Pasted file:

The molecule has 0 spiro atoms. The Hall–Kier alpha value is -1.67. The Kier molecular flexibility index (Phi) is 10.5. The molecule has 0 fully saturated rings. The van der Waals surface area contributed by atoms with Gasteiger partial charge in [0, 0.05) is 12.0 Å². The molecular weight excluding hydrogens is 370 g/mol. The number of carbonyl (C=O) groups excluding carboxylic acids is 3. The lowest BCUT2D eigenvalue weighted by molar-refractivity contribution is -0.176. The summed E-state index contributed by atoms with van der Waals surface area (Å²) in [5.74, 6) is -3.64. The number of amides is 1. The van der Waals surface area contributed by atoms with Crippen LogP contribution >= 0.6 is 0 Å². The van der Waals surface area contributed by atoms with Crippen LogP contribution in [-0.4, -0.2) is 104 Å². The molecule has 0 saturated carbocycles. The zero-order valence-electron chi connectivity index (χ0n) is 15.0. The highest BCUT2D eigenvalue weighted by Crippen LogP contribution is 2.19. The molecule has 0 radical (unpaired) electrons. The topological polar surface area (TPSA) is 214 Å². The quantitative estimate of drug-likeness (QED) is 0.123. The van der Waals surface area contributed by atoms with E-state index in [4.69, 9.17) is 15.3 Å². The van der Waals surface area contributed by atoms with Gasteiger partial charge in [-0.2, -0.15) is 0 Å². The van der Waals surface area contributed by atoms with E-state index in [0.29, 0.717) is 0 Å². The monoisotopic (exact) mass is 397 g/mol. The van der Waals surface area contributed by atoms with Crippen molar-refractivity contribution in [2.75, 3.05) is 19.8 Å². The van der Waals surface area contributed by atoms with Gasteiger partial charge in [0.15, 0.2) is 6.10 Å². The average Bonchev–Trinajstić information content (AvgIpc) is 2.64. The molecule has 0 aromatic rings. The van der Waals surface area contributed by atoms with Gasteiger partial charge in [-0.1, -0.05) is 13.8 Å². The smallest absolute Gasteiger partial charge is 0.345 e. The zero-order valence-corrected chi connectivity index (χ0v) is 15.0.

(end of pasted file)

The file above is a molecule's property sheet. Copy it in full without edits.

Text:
The molecule has 0 spiro atoms. The Hall–Kier alpha value is -1.67. The Kier molecular flexibility index (Phi) is 10.5. The molecule has 0 fully saturated rings. The van der Waals surface area contributed by atoms with Gasteiger partial charge in [0, 0.05) is 12.0 Å². The molecular weight excluding hydrogens is 370 g/mol. The number of carbonyl (C=O) groups excluding carboxylic acids is 3. The lowest BCUT2D eigenvalue weighted by molar-refractivity contribution is -0.176. The summed E-state index contributed by atoms with van der Waals surface area (Å²) in [5.74, 6) is -3.64. The number of amides is 1. The van der Waals surface area contributed by atoms with Crippen LogP contribution >= 0.6 is 0 Å². The van der Waals surface area contributed by atoms with Crippen LogP contribution in [-0.4, -0.2) is 104 Å². The molecule has 0 saturated carbocycles. The zero-order valence-electron chi connectivity index (χ0n) is 15.0. The highest BCUT2D eigenvalue weighted by Crippen LogP contribution is 2.19. The molecule has 0 radical (unpaired) electrons. The topological polar surface area (TPSA) is 214 Å². The quantitative estimate of drug-likeness (QED) is 0.123. The van der Waals surface area contributed by atoms with E-state index in [4.69, 9.17) is 15.3 Å². The van der Waals surface area contributed by atoms with Gasteiger partial charge in [-0.2, -0.15) is 0 Å². The van der Waals surface area contributed by atoms with E-state index in [0.29, 0.717) is 0 Å². The monoisotopic (exact) mass is 397 g/mol. The van der Waals surface area contributed by atoms with Crippen molar-refractivity contribution in [2.75, 3.05) is 19.8 Å². The van der Waals surface area contributed by atoms with Gasteiger partial charge in [0.15, 0.2) is 6.10 Å². The average Bonchev–Trinajstić information content (AvgIpc) is 2.64. The molecule has 0 aromatic rings. The van der Waals surface area contributed by atoms with Gasteiger partial charge in [-0.1, -0.05) is 13.8 Å². The smallest absolute Gasteiger partial charge is 0.345 e. The zero-order valence-corrected chi connectivity index (χ0v) is 15.0.